Health care reform

President Obama’s health care reform effort recently took a step ahead with the stimulus bill and a step back with Tom Daschle’s withdrawal. The New York Times is reporting that Kansas Gov. Kathleen Sibelius is the leading candidate for the HHS Secretary position, but she would not concurrently hold the health care reform czar position as Daschle would have. Meanwhile the Politico reports that Office of Management and Budget Director Peter Orszag is picking up the slack created by Daschle’s withdrawal:

Now Orszag is preparing for the biggest week of his career, with a “fiscal responsibility” summit Monday and the release of Obama’s first budget Thursday.

He’s signaling that the moves in the stimulus package are just a hint of what’s to come in a budget that will begin in earnest the arduous process of health care reform.
“What has already been accomplished is a huge start toward a more efficient [health care] system, and I think you’re going to see more in the budget next week,” he told Politico.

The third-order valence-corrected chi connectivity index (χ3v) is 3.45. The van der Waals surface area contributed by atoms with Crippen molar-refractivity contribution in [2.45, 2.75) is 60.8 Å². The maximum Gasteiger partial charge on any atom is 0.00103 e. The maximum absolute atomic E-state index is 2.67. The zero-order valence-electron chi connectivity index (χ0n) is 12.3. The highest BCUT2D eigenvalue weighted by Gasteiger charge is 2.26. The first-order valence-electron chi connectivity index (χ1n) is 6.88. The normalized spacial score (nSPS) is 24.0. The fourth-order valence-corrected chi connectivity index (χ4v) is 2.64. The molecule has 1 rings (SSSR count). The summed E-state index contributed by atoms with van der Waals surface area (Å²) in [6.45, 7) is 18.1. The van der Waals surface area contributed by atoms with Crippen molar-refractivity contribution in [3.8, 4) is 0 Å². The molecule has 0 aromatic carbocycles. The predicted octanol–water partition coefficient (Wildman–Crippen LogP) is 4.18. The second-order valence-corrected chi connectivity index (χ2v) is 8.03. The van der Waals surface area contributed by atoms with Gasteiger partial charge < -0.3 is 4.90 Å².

Though the budget’s details have been closely held, Orszag revealed, in broad terms, two: a continued focus on health care policy and a plan “to restore the nation to a sustainable fiscal trajectory over the five-to-10- year window.”

The next step on health care, he said, is a set of “changes to Medicare and Medicaid to make them more efficient, and to start using those programs more intelligently to lead the whole health care system.”

With a growing body of research finding some practices more cost-effective than others, the program’s reimbursement rules can be used to force changes at those hospitals — a sort of back door to health care reform.

“Medicare and Medicaid are big enough to change the way medicine is practiced,” he said.

Meanwhile, the Commonwealth Fund released a report recommending national health care reform along the lines that President Obama proposed in his campaign, e.g., a Massachusetts connector model.